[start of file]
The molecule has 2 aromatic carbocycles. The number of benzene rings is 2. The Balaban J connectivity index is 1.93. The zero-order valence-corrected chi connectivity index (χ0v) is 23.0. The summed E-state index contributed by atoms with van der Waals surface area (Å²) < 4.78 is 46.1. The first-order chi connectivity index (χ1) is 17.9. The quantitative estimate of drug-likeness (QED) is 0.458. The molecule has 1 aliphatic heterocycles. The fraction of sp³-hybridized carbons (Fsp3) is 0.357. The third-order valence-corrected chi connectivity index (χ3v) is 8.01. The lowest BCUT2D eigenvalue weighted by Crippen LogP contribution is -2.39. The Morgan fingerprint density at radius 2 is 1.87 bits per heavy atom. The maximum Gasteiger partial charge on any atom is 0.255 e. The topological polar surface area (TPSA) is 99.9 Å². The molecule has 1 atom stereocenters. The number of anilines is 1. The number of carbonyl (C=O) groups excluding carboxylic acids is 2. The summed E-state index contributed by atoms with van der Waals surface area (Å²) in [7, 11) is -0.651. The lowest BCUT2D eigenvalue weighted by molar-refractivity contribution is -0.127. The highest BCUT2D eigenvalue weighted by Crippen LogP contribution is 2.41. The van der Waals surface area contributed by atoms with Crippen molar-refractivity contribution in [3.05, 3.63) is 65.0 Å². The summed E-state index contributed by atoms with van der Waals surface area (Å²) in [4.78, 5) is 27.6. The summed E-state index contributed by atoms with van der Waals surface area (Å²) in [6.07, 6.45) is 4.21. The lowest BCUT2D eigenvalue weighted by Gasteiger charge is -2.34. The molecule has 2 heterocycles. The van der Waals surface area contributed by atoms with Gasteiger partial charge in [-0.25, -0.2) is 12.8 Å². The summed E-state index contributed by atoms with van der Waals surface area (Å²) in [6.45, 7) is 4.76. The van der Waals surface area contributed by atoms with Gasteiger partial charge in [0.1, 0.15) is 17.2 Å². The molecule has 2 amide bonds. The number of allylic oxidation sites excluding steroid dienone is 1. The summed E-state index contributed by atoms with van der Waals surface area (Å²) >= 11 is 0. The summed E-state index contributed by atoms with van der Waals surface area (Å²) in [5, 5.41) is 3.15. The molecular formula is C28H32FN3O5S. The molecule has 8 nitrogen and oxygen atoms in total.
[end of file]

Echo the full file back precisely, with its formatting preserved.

The molecule has 2 aromatic carbocycles. The number of benzene rings is 2. The Balaban J connectivity index is 1.93. The zero-order valence-corrected chi connectivity index (χ0v) is 23.0. The summed E-state index contributed by atoms with van der Waals surface area (Å²) < 4.78 is 46.1. The first-order chi connectivity index (χ1) is 17.9. The quantitative estimate of drug-likeness (QED) is 0.458. The molecule has 1 aliphatic heterocycles. The fraction of sp³-hybridized carbons (Fsp3) is 0.357. The third-order valence-corrected chi connectivity index (χ3v) is 8.01. The lowest BCUT2D eigenvalue weighted by Crippen LogP contribution is -2.39. The Morgan fingerprint density at radius 2 is 1.87 bits per heavy atom. The maximum Gasteiger partial charge on any atom is 0.255 e. The topological polar surface area (TPSA) is 99.9 Å². The molecule has 1 atom stereocenters. The number of anilines is 1. The number of carbonyl (C=O) groups excluding carboxylic acids is 2. The summed E-state index contributed by atoms with van der Waals surface area (Å²) in [7, 11) is -0.651. The lowest BCUT2D eigenvalue weighted by molar-refractivity contribution is -0.127. The highest BCUT2D eigenvalue weighted by Crippen LogP contribution is 2.41. The van der Waals surface area contributed by atoms with Crippen molar-refractivity contribution in [3.05, 3.63) is 65.0 Å². The summed E-state index contributed by atoms with van der Waals surface area (Å²) in [4.78, 5) is 27.6. The summed E-state index contributed by atoms with van der Waals surface area (Å²) in [6.07, 6.45) is 4.21. The lowest BCUT2D eigenvalue weighted by Gasteiger charge is -2.34. The molecule has 2 heterocycles. The van der Waals surface area contributed by atoms with Gasteiger partial charge in [-0.25, -0.2) is 12.8 Å². The summed E-state index contributed by atoms with van der Waals surface area (Å²) in [6.45, 7) is 4.76. The van der Waals surface area contributed by atoms with Gasteiger partial charge in [0.1, 0.15) is 17.2 Å². The molecule has 2 amide bonds. The number of allylic oxidation sites excluding steroid dienone is 1. The summed E-state index contributed by atoms with van der Waals surface area (Å²) >= 11 is 0. The summed E-state index contributed by atoms with van der Waals surface area (Å²) in [5, 5.41) is 3.15. The molecular formula is C28H32FN3O5S. The molecule has 8 nitrogen and oxygen atoms in total.